Jun 17, 2020

On Blu-ray: A Magnificent Restoration of the Two-Strip Horror Flick The Mystery of the Wax Museum (1933)

My introduction to the pre-code horror flick Mystery of the Wax Museum (1933) came from the book that provided most of my early film education, 500 Great Films, by Daniel and Susan Cohen. The brief passage dedicated to the movie revealed that it was lost for twenty-five years and over that time, “developed the reputation of being a masterpiece.” This was apparently was not found to be true upon its rediscovery, though it still had a lot to offer, enough to be included among “500 Great Films.”

I can see why audiences could have been underwhelmed the newly unearthed film: it’s a horror movie with half of its running time devoted to a high-spirited, wisecracking reporter trying to unravel the titular mystery. Picture a movie with the pep of a Gold Diggers flick without the musical numbers and with a healthy helping of Grand Guignol folded in. It’s an important film though: highly influential in both the horror genre and in the development of the lady reporter archetype, and as can be seen in a beautifully restored version of the film now available on Blu-ray from Warner Archive, a striking example of the short-lived two-strip Technicolor process.

Lionel Atwell stars as Ivan Igor, the talented sculptor who creates a collection of stunningly realistic wax figures. When the museum that houses his figures is set ablaze and his masterpieces melt away, the artist resorts to desperate measures to rebuild his life’s work. Fast-talking newspaper reporter Florence (Glenda Farrell) becomes suspicious of the mysterious Igor’s methods and begins to investigate, while he develops an obsession with her roommate Charlotte (Fay Wray), also the girlfriend of one of his sculptors (Allen Vincent). The reason? She is a dead ringer for his most lamented loss, a masterful rendering of Marie Antoinette. While Florence snoops around Igor’s basement and banters with her editor (Frank McHugh), Charlotte falls more deeply into danger.

Two-strip Technicolor is a great process for horror, its wash of seawater green and petal pink lends an eerie, otherworldly appearance to a film. Here it is most effective in the gallery scenes, where several live models were enlisted to stand in for wax figures that melted too quickly under the hot lights required for color filming. They briefly blink, purse their lips, or sway, adding to a sense of unease and the feeling that you can’t believe what you see.

I don’t think I would have enjoyed the film’s combination of horror and comedy if the journalists had been anyone but Glenda Farrell and Frank McHugh. Aside from being irresistible in any setting, they appear worn enough around the edges to make you believe that they’ve seen plenty of horrors and would be able to crack wise in the face of a situation as startling as this one. While Fay Wray was clearly hired to scream and look pretty, she’s too charismatic to be a passive horror doll; she plays her character with intelligence and gravity, despite having to go over-the-top with her screams, clearly a directive of director Michael Curtiz. For all the death and destruction he causes, Atwell is not entirely creepy in his role; you consistently feel the pain of his artistic loss, as unsympathetic as he is in the end.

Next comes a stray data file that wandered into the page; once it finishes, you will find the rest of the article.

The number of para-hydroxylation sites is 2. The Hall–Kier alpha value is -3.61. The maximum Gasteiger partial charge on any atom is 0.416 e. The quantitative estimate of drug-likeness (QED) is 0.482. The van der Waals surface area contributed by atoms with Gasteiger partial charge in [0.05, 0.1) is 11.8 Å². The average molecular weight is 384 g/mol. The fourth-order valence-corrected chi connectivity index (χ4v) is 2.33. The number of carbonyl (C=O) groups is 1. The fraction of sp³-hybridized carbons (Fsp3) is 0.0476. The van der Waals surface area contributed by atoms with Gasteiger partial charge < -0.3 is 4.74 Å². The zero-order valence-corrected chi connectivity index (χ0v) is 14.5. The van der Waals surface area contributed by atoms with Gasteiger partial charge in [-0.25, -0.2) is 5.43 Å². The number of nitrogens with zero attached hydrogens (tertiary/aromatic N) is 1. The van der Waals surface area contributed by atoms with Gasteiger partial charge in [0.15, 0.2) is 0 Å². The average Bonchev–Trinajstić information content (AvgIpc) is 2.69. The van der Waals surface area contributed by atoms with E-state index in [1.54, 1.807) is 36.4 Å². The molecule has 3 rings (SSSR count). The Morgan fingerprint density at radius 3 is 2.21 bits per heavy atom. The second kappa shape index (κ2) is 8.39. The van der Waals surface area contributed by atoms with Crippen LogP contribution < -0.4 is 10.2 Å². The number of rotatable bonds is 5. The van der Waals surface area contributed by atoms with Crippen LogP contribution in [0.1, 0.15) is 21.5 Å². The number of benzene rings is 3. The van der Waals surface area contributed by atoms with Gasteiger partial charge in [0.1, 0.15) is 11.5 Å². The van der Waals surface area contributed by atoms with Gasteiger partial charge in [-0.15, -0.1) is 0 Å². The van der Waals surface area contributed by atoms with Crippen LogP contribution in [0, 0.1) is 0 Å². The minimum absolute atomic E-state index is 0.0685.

Curtiz populated his film with a cast of fascinating supporting characters and bit players, creating a lived-in feeling of realism. His camera smoothly glides through his remarkable sets with a calm eye on the bizarre proceedings. Even in a clearly perilous scene like the burning of the wax museums, where it is obvious the actors are actually in danger, Curtiz’ camera stops to observe, watching the eyes slide down a waxy skull with as much attention as the battle taking place in the foreground.

The special features on Blu-ray are especially robust for a Warner Archive release. They include the documentary Remembering Fay Wray, which is essentially an interview with the actress’ daughter and biographer Victoria Riskin, who provides great background and analysis of her mother’s career. There are two commentary tracks: one with Curtiz biographer Alan K. Rhode and the other with Scott MacQueen, head of preservation at the UCLA Film and Television Archive, which has includes the added bonus of audio clips from reviews with Wray and Farrell. There’s also a brief featurette about the restoration, which in several comparison shots shows how ragged the film has been for the past several decades and how remarkable it is to finally be able to view it as intended.

Many thanks to Warner Archive for providing a copy of the film for review. To order, visit The Warner Archive Collection.

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